Monday, September 26, 2005

Disarming an Armory

It has been reported that the Irish Republican Army (IRA), successful purveyors of violence against civilian populations for decades, has been disarmed.

We don’t want to discourage efforts to curb armed violence and applaud the development with the caveat that it is good so far as it goes.

Disarmed, the IRA can rearm in a minute.

It has always been a theory almost exclusively the scribe’s that the panorama of endless violence that threatens each of us in every corner of the world can be tied to the successful marketing of arms worldwide.

People need them, so the sell’s not hard, but were it that every global industry was as successful at penetrating the nooks and crannies of the market in the way the arms-peddlers are.

We are reaping what they, and the governments that sustain and patronize them, hath sowed. A world awash in arms. Arms available in a flash for a price.

Back when the scribe was young and toying with insurrection as politics, he lamented to a friend, a former Marine, that arms technology was getting so advanced that all street-born rebellion would soon be crushed.

Not so, Joe Bender said, “the technology always trickles down to the street.”

And the spiral of available violence soars.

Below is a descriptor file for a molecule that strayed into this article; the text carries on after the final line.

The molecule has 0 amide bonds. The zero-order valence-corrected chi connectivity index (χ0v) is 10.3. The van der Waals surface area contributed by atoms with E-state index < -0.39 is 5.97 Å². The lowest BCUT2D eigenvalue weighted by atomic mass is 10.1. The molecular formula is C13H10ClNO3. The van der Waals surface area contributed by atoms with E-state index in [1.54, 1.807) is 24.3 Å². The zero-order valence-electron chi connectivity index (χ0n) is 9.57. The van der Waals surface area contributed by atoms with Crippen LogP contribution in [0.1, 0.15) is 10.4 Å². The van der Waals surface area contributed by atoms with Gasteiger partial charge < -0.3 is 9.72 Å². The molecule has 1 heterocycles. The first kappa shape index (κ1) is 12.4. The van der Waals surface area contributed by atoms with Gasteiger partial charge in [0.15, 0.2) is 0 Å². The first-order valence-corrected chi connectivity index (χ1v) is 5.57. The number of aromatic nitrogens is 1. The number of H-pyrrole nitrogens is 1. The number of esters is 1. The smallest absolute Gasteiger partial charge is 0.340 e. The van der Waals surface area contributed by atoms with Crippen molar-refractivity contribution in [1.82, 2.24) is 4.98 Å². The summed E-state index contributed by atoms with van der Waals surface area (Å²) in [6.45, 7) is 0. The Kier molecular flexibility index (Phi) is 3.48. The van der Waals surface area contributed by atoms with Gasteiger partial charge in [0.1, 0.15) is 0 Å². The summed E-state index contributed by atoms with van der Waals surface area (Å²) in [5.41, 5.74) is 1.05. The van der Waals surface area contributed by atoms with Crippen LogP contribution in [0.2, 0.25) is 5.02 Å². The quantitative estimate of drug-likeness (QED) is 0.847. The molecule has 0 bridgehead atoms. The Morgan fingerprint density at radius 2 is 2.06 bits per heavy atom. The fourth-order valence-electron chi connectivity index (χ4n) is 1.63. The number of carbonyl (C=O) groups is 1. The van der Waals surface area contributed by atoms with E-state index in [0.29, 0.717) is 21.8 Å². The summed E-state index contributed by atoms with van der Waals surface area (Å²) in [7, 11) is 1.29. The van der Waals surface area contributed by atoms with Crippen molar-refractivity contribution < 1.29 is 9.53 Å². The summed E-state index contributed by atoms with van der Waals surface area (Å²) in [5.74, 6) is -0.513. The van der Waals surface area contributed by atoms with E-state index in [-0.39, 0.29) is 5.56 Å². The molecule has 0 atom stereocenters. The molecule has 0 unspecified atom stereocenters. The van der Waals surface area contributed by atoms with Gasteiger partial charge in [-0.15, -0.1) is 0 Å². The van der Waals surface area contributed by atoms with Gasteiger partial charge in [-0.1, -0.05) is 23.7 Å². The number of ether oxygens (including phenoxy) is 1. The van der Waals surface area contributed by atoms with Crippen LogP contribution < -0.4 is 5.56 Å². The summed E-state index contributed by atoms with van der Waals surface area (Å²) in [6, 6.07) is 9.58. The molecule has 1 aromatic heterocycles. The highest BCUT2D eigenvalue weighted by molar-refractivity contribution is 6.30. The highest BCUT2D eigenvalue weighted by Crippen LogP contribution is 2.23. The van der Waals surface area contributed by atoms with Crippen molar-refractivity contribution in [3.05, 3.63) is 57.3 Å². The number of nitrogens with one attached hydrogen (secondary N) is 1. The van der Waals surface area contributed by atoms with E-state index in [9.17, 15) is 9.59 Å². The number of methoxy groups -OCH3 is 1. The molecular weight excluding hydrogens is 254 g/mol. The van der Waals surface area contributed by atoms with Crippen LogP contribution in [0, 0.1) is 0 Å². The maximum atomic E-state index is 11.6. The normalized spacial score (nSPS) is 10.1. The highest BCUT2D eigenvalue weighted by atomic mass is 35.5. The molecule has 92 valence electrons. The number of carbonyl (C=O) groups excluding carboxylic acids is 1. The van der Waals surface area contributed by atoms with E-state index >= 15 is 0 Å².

And so it goes. In Mesopotamia, a bunch of guys using washing machine timers to trip their bombs have locked the mightiest army the world knows in a deadlock.

The IRA can get money and if they can get that, they can purchase the violence they feel they need. Walk across the street to the pub, order a pint, pick up a phone and make a call. The rest is an old habit.

As it is for too many others.

In the Organized Violence on a Large-Scale Department: It must be observed that the war protests over the weekend failed to garner much resonance in the media. They were not ignored, rather treated with journalistic time and courtesy, but off-pitch in the political moment.

Such are the perils of grass-roots politics. While the movement was marshaling its troops and resources over a five-month period a tropical hurricane shoved America a few steps forward into history.

Folks ended up with a better story for bringing down Bush, who went ahead and brought himself down anyway.

But the war is burning under the surface like nobody’s business. The situation worsens, the ship of state rudderless, the administration lost without an election to aim for, and the country slipping from their hands and out of anybody’s control.

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